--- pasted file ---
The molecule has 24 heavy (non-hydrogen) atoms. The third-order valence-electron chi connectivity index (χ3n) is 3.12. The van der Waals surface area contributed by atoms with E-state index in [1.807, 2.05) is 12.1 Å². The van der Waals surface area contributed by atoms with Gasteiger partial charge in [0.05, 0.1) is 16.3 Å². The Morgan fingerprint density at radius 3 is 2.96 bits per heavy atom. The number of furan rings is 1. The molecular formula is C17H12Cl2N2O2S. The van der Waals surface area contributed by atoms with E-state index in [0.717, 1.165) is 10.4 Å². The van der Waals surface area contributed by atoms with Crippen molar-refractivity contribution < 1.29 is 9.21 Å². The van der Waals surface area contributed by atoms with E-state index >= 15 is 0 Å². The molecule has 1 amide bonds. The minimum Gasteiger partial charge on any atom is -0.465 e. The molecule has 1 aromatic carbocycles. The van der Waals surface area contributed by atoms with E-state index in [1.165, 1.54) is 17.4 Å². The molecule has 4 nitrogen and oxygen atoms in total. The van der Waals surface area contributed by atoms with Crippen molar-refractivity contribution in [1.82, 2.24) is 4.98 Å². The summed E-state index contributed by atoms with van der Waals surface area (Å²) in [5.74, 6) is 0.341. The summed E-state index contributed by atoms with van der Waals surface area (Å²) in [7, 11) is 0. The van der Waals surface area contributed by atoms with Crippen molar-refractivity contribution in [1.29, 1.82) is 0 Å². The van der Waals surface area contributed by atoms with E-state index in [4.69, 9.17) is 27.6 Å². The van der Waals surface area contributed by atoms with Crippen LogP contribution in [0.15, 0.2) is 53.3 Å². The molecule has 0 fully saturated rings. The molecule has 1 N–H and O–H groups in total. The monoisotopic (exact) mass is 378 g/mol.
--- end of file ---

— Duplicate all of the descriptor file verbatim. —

The molecule has 24 heavy (non-hydrogen) atoms. The third-order valence-electron chi connectivity index (χ3n) is 3.12. The van der Waals surface area contributed by atoms with E-state index in [1.807, 2.05) is 12.1 Å². The van der Waals surface area contributed by atoms with Gasteiger partial charge in [0.05, 0.1) is 16.3 Å². The Morgan fingerprint density at radius 3 is 2.96 bits per heavy atom. The number of furan rings is 1. The molecular formula is C17H12Cl2N2O2S. The van der Waals surface area contributed by atoms with E-state index in [0.717, 1.165) is 10.4 Å². The van der Waals surface area contributed by atoms with Crippen molar-refractivity contribution < 1.29 is 9.21 Å². The van der Waals surface area contributed by atoms with E-state index >= 15 is 0 Å². The molecule has 1 amide bonds. The minimum Gasteiger partial charge on any atom is -0.465 e. The molecule has 1 aromatic carbocycles. The van der Waals surface area contributed by atoms with E-state index in [1.165, 1.54) is 17.4 Å². The molecule has 4 nitrogen and oxygen atoms in total. The van der Waals surface area contributed by atoms with Crippen molar-refractivity contribution in [1.82, 2.24) is 4.98 Å². The summed E-state index contributed by atoms with van der Waals surface area (Å²) in [5.74, 6) is 0.341. The summed E-state index contributed by atoms with van der Waals surface area (Å²) in [7, 11) is 0. The van der Waals surface area contributed by atoms with Crippen molar-refractivity contribution in [1.29, 1.82) is 0 Å². The van der Waals surface area contributed by atoms with E-state index in [4.69, 9.17) is 27.6 Å². The van der Waals surface area contributed by atoms with Crippen LogP contribution in [0.15, 0.2) is 53.3 Å². The molecule has 0 fully saturated rings. The molecule has 1 N–H and O–H groups in total. The monoisotopic (exact) mass is 378 g/mol.